Monday, 23 April 2012
Los Olvidados (The Young and the Damned) 
Los Olvidados is considered as one of the greatest Mexican films ever made (personally, I loved The Exterminating Angel more) – a curious anecdote given that it was made by a Spanish man in a self-imposed exile in Mexico. But what made this quite unique was that, unlike most of the masterpieces the great Spanish surrealist Luis Bunuel is known for, this fell in the domain of social realism, to some extent in the footsteps of Italian neo-realism, and thus bereft of his trademark idiosyncracies, iconoclasms and trenchant satires. This gritty B/W drama had as its focus a group of juvenile delinquents living squalid existences somewhere in the poverty-stricken edges of Mexico City. The narrative gradually centres on Pedro (Alfonso Mejia), a young kid yearning for love and acceptance from his mother. Though he seems just another spoilt brat, eventually he turns out to be one of the few people in the film one starts caring for; nearly everyone else – the psychopathic gang leader Jaibo who commits savagery without so much as a blink, the blind musician (Miguel Inclan) who earns our sympathy initially for being tormented by the sadistic gang but eventually reveals his ugly and grotesque nature, Pedro’s voluptuous mother who allows herself to be seduced by the vile Jaibo and is forever distrustful of Pedro, etc., do not possess any redeemable qualities. Bunuel presented an unflinching peek into a cruel world where people, who are essentially good-natured, either die young or become homeless or lead naïve existences – they hardly ever get the rewards out of life that they deserve. The movie is violent, disturbing and deeply tragic, and comprises of excellent turns by Mejia and Inclan among others.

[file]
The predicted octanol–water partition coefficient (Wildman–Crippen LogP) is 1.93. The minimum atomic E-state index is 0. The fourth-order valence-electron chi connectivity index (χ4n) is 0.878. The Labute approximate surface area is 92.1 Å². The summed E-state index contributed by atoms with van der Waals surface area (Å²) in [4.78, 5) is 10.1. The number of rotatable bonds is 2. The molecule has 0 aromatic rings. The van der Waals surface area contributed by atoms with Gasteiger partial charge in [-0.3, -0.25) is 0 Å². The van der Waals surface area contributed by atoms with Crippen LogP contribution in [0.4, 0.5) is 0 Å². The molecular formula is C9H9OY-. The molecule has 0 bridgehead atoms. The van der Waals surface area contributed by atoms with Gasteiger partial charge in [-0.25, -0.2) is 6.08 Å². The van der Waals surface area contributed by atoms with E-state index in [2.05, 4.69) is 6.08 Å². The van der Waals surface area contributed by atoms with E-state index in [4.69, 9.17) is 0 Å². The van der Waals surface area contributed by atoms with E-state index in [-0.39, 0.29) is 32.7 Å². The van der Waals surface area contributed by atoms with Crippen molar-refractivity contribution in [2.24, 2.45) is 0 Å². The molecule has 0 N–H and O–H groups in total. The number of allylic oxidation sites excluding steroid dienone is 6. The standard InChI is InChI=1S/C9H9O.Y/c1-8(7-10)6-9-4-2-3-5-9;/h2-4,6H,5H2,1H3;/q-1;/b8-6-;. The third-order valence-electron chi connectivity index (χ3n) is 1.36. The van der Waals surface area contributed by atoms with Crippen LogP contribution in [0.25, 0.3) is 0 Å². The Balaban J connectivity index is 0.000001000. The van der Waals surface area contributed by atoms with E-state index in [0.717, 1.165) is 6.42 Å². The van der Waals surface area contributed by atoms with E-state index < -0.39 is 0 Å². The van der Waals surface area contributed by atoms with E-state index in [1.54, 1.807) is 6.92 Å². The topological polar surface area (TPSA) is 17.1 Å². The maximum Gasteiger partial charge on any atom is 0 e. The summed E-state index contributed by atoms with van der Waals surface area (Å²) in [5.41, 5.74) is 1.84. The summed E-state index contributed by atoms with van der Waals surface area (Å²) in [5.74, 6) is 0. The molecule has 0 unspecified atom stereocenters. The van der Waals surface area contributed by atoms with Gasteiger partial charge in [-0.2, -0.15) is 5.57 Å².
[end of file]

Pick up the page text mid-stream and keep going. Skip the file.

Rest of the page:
Director: Luis Bunuel
Genre: Drama/Social Drama/Coming-of-Age